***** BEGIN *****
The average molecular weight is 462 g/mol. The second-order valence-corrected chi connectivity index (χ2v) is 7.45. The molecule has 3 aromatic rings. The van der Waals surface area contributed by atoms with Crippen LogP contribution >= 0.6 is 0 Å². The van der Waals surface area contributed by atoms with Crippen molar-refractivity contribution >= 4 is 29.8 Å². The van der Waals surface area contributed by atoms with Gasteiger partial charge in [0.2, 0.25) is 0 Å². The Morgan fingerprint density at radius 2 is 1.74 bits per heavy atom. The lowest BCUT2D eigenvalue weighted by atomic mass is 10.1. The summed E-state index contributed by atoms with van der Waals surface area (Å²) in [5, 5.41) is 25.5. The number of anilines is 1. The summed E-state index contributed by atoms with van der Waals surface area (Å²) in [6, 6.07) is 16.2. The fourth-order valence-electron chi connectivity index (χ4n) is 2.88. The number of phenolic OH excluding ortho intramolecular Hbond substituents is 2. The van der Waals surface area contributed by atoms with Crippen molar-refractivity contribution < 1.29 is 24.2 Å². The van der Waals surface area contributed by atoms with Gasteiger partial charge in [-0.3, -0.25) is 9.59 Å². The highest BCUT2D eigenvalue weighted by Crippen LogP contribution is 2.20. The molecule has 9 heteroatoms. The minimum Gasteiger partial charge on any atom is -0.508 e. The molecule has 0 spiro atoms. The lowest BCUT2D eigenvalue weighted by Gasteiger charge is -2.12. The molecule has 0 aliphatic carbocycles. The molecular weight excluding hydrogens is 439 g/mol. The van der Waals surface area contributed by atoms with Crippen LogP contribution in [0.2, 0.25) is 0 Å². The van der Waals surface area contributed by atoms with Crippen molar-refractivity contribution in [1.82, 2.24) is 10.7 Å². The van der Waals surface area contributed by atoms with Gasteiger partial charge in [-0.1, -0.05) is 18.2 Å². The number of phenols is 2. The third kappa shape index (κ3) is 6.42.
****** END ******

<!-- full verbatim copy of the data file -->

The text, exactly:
The average molecular weight is 462 g/mol. The second-order valence-corrected chi connectivity index (χ2v) is 7.45. The molecule has 3 aromatic rings. The van der Waals surface area contributed by atoms with Crippen LogP contribution >= 0.6 is 0 Å². The van der Waals surface area contributed by atoms with Crippen molar-refractivity contribution >= 4 is 29.8 Å². The van der Waals surface area contributed by atoms with Gasteiger partial charge in [0.2, 0.25) is 0 Å². The Morgan fingerprint density at radius 2 is 1.74 bits per heavy atom. The lowest BCUT2D eigenvalue weighted by atomic mass is 10.1. The summed E-state index contributed by atoms with van der Waals surface area (Å²) in [5, 5.41) is 25.5. The number of anilines is 1. The summed E-state index contributed by atoms with van der Waals surface area (Å²) in [6, 6.07) is 16.2. The fourth-order valence-electron chi connectivity index (χ4n) is 2.88. The number of phenolic OH excluding ortho intramolecular Hbond substituents is 2. The van der Waals surface area contributed by atoms with Crippen molar-refractivity contribution < 1.29 is 24.2 Å². The van der Waals surface area contributed by atoms with Gasteiger partial charge in [-0.3, -0.25) is 9.59 Å². The highest BCUT2D eigenvalue weighted by Crippen LogP contribution is 2.20. The molecule has 9 heteroatoms. The minimum Gasteiger partial charge on any atom is -0.508 e. The molecule has 0 spiro atoms. The lowest BCUT2D eigenvalue weighted by Gasteiger charge is -2.12. The molecule has 0 aliphatic carbocycles. The molecular weight excluding hydrogens is 439 g/mol. The van der Waals surface area contributed by atoms with Crippen LogP contribution in [0.2, 0.25) is 0 Å². The van der Waals surface area contributed by atoms with Crippen molar-refractivity contribution in [1.82, 2.24) is 10.7 Å². The van der Waals surface area contributed by atoms with Gasteiger partial charge in [-0.1, -0.05) is 18.2 Å². The number of phenols is 2. The third kappa shape index (κ3) is 6.42.